• @scottalanmiller said:

    For a small business with small needs, the most common approach is just a single server. Unless you have medium or larger failover needs, a single, quality server is often the best. Few IT departments want to admit this because it makes IT seem less necessary than they want it to be, but in reality, a single server is extremely reliable and extremely cost effective. The cost of downtime is usually fractional compared to what people believe that it is, in SMBs it can often be nearly zero.

    This does contradict some of the main stream - however my SBS2003 server ran perfectly for years (don't know current state). It isn't an option currently for 1: obvious reasons- EOL; 2: I'm above the 75 user max limitation. But the SBS line was pretty reliable in the period of time I used it.

    We are a mid side (maybe) SMB with about 300 users; of which about 75% are 'branch' users. We cover 14 counties with our main two business units. We have been moving more towards one single,.. but for the 'billing' they remain two separate... Only really matters in the OU to me.



  • @g.jacobse said:

    ...But the SBS line was pretty reliable in the period of time I used it.

    And that was an old server, SBS and physical. All three contribute to unreliability. Going with a new server (new servers are more reliable than old one, the technology just keeps improving), avoiding SBS (it was just a collection of anti-practices mashed into a product) and adding virtualization takes an existing, working concept and improves it in three major ways. So if that was even remotely good previously, going with a single server of Windows Server 2012 R2 (or wait for Windows Server 2015) will be that much better. Both the hardware and the software have improved in many ways. It's a huge win for low cost.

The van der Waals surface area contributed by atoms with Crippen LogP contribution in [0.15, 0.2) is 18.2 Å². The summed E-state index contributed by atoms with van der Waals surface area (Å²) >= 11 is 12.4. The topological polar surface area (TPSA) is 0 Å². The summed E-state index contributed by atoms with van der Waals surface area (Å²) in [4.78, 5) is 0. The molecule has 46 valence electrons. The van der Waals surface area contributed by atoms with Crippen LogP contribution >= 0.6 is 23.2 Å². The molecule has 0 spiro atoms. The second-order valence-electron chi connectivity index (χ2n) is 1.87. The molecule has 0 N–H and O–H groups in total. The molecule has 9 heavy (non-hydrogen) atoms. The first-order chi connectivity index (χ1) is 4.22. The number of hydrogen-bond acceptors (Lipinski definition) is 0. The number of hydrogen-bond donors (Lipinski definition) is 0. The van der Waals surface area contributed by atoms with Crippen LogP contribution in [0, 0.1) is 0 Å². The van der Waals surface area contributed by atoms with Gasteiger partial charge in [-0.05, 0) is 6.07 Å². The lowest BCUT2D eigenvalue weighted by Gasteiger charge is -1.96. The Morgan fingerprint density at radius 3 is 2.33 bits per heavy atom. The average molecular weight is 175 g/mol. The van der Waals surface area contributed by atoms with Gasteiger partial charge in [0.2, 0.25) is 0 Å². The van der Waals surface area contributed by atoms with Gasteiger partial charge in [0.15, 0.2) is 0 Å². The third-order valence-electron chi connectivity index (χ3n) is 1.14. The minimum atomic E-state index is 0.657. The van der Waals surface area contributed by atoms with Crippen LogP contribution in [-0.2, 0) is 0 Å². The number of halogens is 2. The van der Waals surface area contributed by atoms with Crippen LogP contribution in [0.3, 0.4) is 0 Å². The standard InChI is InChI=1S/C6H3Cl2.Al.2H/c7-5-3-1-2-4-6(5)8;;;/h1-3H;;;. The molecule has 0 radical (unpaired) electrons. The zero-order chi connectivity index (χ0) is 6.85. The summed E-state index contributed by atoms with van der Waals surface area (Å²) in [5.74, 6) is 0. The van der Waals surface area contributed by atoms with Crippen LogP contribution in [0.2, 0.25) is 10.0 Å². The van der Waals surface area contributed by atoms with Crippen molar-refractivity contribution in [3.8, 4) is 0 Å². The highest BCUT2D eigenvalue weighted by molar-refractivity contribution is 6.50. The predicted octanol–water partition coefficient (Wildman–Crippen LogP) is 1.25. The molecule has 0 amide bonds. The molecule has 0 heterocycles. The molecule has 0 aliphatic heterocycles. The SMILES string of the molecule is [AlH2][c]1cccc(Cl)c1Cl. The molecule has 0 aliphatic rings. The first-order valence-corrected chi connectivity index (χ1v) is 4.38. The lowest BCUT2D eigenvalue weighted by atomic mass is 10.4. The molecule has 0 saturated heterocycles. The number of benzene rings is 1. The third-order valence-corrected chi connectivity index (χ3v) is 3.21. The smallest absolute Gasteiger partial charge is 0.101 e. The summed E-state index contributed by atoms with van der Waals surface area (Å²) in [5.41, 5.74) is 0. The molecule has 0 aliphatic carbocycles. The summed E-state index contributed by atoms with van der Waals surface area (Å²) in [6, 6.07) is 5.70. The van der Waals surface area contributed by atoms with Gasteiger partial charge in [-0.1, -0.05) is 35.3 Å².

Chances are that old server was not RAID 10 either. Switching to that might have a significant improvement in potential reliability as well. You can do a lot for reliability for relatively little money.



  • A second server, when not needed for performance or capacity reasons, is a major investment for an SMB. Often $5K to $15K it can be close to double the initial budget. And it adds a lot more than just up front hardware costs. There are licensing considerations and it adds some system complexity that does not exist with the single server approach creating more risk and cost (if in nothing else, in operational overhead.)



  • I've never used them personally* but xByte has a good rep in the community and what would appear to be excellent prices for used gear.
    *Canada tax: the cost of additional shipping, border fees, import taxes, etc makes ordering hardware from the 'states just not worth the hassle.



  • NTG uses xByte. They've been great. @g.jacobse already uses them so that works out well for him 🙂